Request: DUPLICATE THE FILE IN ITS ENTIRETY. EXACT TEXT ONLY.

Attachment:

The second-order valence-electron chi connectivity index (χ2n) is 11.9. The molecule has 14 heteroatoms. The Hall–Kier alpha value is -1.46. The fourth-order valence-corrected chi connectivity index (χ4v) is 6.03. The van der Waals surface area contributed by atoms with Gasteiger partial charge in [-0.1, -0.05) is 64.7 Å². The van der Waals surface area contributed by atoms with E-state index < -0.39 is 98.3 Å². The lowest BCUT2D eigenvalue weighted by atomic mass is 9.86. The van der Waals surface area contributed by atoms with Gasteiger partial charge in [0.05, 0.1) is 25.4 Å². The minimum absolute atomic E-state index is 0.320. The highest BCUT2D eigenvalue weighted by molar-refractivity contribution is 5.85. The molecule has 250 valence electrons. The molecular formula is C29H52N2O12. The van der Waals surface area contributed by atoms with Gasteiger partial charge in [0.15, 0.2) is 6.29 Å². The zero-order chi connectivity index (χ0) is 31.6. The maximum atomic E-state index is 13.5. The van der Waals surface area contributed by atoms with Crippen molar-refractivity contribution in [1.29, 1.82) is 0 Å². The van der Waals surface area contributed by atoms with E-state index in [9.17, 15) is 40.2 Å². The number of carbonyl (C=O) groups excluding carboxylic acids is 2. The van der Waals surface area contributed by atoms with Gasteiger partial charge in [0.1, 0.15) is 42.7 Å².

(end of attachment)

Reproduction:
The second-order valence-electron chi connectivity index (χ2n) is 11.9. The molecule has 14 heteroatoms. The Hall–Kier alpha value is -1.46. The fourth-order valence-corrected chi connectivity index (χ4v) is 6.03. The van der Waals surface area contributed by atoms with Gasteiger partial charge in [-0.1, -0.05) is 64.7 Å². The van der Waals surface area contributed by atoms with E-state index < -0.39 is 98.3 Å². The lowest BCUT2D eigenvalue weighted by atomic mass is 9.86. The van der Waals surface area contributed by atoms with Gasteiger partial charge in [0.05, 0.1) is 25.4 Å². The minimum absolute atomic E-state index is 0.320. The highest BCUT2D eigenvalue weighted by molar-refractivity contribution is 5.85. The molecule has 250 valence electrons. The molecular formula is C29H52N2O12. The van der Waals surface area contributed by atoms with Gasteiger partial charge in [0.15, 0.2) is 6.29 Å². The zero-order chi connectivity index (χ0) is 31.6. The maximum atomic E-state index is 13.5. The van der Waals surface area contributed by atoms with Crippen molar-refractivity contribution in [1.29, 1.82) is 0 Å². The van der Waals surface area contributed by atoms with E-state index in [9.17, 15) is 40.2 Å². The number of carbonyl (C=O) groups excluding carboxylic acids is 2. The van der Waals surface area contributed by atoms with Gasteiger partial charge in [0.1, 0.15) is 42.7 Å².